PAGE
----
Bill Nye When From Childhood Hero to Conservative Enemy – And Here’s How

Nostalgia is big among millennials. Sites like BuzzFeed garner a huge portion of their readership from publishing articles describing “the 10 things that all 90s kids loved” or “the biggest fashion trends we miss from the year 2000.”

If you want to talk about a person that all “90s kids” remember, Bill Nye would be a great example. Just about every millennial remembers watching Nye, either in their school science classes or on PBS after school. Nye was tall, lean and perpetually in a bowtie and lab coat. He read as somewhat dorky, but in an almost ironic way. He was unabashedly enthusiastic about everything scientific and that energy was contagious to his young viewers.

It’d be hard to imagine anyone having a bad word to say about Nye 10 years ago. After all, as evidenced by clips like that, he was sweet, informative and seemed to have a genuine passion for teaching kids about the sciences. What wasn’t to love?

Today, however, if you do a web search for “Bill Nye,” you’re not likely to see many tributes to a darling of 90s kids’ television. Instead, you’re more likely to see incensed articles written by conservative commentators about how Nye is singlehandedly on a mission to spread bad science, brainwash youths with liberal ideology and destroy the cultural values that they hold dear.

That’s a pretty huge leap for a formerly apolitical kids’ TV star.

To understand how Nye went from a darling of edutainment to conservatives’ top public enemy, here’s the chain of events to how we got here.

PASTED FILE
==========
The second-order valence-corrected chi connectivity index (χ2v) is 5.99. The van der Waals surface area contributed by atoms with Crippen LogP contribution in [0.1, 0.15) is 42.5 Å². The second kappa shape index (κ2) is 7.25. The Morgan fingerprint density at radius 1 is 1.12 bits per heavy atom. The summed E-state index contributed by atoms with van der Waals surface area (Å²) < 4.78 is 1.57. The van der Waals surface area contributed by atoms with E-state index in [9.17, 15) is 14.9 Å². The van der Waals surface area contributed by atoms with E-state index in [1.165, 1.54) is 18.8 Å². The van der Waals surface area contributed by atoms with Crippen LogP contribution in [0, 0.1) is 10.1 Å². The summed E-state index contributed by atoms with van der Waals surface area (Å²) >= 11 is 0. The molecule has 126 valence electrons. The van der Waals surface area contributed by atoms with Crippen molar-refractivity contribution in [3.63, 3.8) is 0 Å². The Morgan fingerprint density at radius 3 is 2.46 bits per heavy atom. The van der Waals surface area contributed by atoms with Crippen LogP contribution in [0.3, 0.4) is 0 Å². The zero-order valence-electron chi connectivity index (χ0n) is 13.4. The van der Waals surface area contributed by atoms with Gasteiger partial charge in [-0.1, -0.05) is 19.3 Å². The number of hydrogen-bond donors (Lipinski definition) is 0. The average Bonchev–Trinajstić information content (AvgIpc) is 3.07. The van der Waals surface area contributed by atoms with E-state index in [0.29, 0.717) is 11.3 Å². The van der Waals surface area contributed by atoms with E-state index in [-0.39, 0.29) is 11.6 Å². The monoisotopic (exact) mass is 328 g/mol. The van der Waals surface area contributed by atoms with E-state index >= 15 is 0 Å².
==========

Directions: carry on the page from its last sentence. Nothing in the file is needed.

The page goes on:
Climate Change Advocacy

Disney cancelled Nye’s show in 1999, but he didn’t completely up and disappear from the public view. His material was still used in school curriculums and his show remained in syndication in many markets. Instead of looking for another contract for children’s programming, Nye moved on to science advocacy, appearing as an expert on news and talk shows. Early on, Nye commented on a myriad of topics, but he quickly gained prominence as an advocate for the theory manmade climate change.

Scientists who promote the viewpoint that we are responsible for global warming are hardly a new phenomenon. However, during the 2016 presidential race, Nye endorsed Bernie Sanders, primarily due to their shared belief that climate change was real and due to mankind’s behavior.

While campaigning for Sanders, Nye made a series of comments that many found extreme. He said that climate change deniers weren’t only mentally ill, but that they deserved to be imprisoned for their beliefs. When Tucker Carlson took him to task on his show, the seeds were planted for Nye to become a target for conservative disdain.

The Gender Thing

In April of 2017, Nye’s show Bill Nye Saves The World premiered on Netflix. Gone were the days of cool experiments meant to appeal to children. Nye’s new series was targeted at adults, namely the millennials who’d grown up with him.

While much of Nye’s show is apolitical, his episode on gender set the internet ablaze. Gender issues have been a hot button issue, with liberals arguing that there are an infinite number of genders and conservatives arguing that there are only two. Nye argued the liberal case, claiming that there were myriad genders beyond male and female.

While his position alone might have angered conservatives, it was how he expressed the position that especially drew their ire. First, there was the ice cream analogy.

The New Nye

At this point, it’s unlikely that Nye will ever be able to return to his former public image. The problem isn’t so much that Nye expressed his liberal opinions; after all, the entertainment industry is full of known liberals who still have a politically broad fanbase.

The problem is, rather, that Nye has demonstrated his activism so extremely. From his call for climate change deniers to be jailed to the cringe-inducing Bloom performance, Nye hasn’t just established himself as an activist, but rather as somewhat of an extremist. Even for someone so once beloved by parents and schoolteachers everywhere, that’s a hard label to come back from.

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